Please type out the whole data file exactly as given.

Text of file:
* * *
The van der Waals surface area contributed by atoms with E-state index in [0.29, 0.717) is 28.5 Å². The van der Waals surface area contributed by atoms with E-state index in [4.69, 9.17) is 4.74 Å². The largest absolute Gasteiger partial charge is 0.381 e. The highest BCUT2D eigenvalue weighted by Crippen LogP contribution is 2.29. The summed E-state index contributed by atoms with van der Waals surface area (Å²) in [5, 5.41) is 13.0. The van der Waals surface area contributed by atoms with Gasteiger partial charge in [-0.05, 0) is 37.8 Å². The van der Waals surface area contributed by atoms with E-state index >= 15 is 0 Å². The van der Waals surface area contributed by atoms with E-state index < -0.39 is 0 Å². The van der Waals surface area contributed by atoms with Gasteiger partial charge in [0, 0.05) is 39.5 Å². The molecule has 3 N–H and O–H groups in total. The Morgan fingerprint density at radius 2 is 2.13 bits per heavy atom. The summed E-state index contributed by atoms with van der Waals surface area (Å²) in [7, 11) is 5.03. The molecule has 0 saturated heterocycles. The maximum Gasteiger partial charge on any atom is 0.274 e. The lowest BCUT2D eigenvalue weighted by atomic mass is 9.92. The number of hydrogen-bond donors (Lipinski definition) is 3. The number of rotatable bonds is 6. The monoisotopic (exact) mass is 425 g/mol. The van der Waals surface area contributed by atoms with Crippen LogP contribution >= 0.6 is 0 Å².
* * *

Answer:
The van der Waals surface area contributed by atoms with E-state index in [0.29, 0.717) is 28.5 Å². The van der Waals surface area contributed by atoms with E-state index in [4.69, 9.17) is 4.74 Å². The largest absolute Gasteiger partial charge is 0.381 e. The highest BCUT2D eigenvalue weighted by Crippen LogP contribution is 2.29. The summed E-state index contributed by atoms with van der Waals surface area (Å²) in [5, 5.41) is 13.0. The van der Waals surface area contributed by atoms with Gasteiger partial charge in [-0.05, 0) is 37.8 Å². The van der Waals surface area contributed by atoms with E-state index >= 15 is 0 Å². The van der Waals surface area contributed by atoms with E-state index < -0.39 is 0 Å². The van der Waals surface area contributed by atoms with Gasteiger partial charge in [0, 0.05) is 39.5 Å². The molecule has 3 N–H and O–H groups in total. The Morgan fingerprint density at radius 2 is 2.13 bits per heavy atom. The summed E-state index contributed by atoms with van der Waals surface area (Å²) in [7, 11) is 5.03. The molecule has 0 saturated heterocycles. The maximum Gasteiger partial charge on any atom is 0.274 e. The lowest BCUT2D eigenvalue weighted by atomic mass is 9.92. The number of hydrogen-bond donors (Lipinski definition) is 3. The number of rotatable bonds is 6. The monoisotopic (exact) mass is 425 g/mol. The van der Waals surface area contributed by atoms with Crippen LogP contribution >= 0.6 is 0 Å².